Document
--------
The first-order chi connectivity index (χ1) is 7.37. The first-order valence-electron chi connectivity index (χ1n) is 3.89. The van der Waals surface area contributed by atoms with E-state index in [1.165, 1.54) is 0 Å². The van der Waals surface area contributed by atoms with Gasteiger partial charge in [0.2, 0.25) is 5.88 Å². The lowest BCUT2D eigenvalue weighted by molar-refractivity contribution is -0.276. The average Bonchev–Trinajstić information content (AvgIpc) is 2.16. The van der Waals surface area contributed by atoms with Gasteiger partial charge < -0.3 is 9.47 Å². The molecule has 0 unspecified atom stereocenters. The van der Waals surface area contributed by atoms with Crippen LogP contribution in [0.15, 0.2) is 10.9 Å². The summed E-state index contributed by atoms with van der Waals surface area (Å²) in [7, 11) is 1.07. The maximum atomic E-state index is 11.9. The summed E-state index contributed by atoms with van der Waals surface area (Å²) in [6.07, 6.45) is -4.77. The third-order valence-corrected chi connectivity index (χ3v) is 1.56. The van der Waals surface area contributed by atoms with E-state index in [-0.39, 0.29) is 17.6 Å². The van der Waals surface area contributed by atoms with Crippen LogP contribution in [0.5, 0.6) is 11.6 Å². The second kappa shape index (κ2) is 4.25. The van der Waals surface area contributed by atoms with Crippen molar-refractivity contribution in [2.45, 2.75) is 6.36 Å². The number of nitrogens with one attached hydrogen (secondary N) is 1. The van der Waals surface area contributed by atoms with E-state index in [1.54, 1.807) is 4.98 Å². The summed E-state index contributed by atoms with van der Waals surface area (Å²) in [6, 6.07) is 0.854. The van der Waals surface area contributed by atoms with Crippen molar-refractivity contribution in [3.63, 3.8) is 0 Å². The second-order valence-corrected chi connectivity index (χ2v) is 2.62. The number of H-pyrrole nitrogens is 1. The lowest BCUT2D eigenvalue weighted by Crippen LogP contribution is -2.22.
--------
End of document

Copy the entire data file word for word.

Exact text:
The first-order chi connectivity index (χ1) is 7.37. The first-order valence-electron chi connectivity index (χ1n) is 3.89. The van der Waals surface area contributed by atoms with E-state index in [1.165, 1.54) is 0 Å². The van der Waals surface area contributed by atoms with Gasteiger partial charge in [0.2, 0.25) is 5.88 Å². The lowest BCUT2D eigenvalue weighted by molar-refractivity contribution is -0.276. The average Bonchev–Trinajstić information content (AvgIpc) is 2.16. The van der Waals surface area contributed by atoms with Gasteiger partial charge < -0.3 is 9.47 Å². The molecule has 0 unspecified atom stereocenters. The van der Waals surface area contributed by atoms with Crippen LogP contribution in [0.15, 0.2) is 10.9 Å². The summed E-state index contributed by atoms with van der Waals surface area (Å²) in [7, 11) is 1.07. The maximum atomic E-state index is 11.9. The summed E-state index contributed by atoms with van der Waals surface area (Å²) in [6.07, 6.45) is -4.77. The third-order valence-corrected chi connectivity index (χ3v) is 1.56. The van der Waals surface area contributed by atoms with E-state index in [-0.39, 0.29) is 17.6 Å². The van der Waals surface area contributed by atoms with Crippen LogP contribution in [0.5, 0.6) is 11.6 Å². The second kappa shape index (κ2) is 4.25. The van der Waals surface area contributed by atoms with Crippen molar-refractivity contribution in [2.45, 2.75) is 6.36 Å². The number of nitrogens with one attached hydrogen (secondary N) is 1. The van der Waals surface area contributed by atoms with E-state index in [1.54, 1.807) is 4.98 Å². The summed E-state index contributed by atoms with van der Waals surface area (Å²) in [6, 6.07) is 0.854. The van der Waals surface area contributed by atoms with Crippen molar-refractivity contribution in [3.63, 3.8) is 0 Å². The second-order valence-corrected chi connectivity index (χ2v) is 2.62. The number of H-pyrrole nitrogens is 1. The lowest BCUT2D eigenvalue weighted by Crippen LogP contribution is -2.22.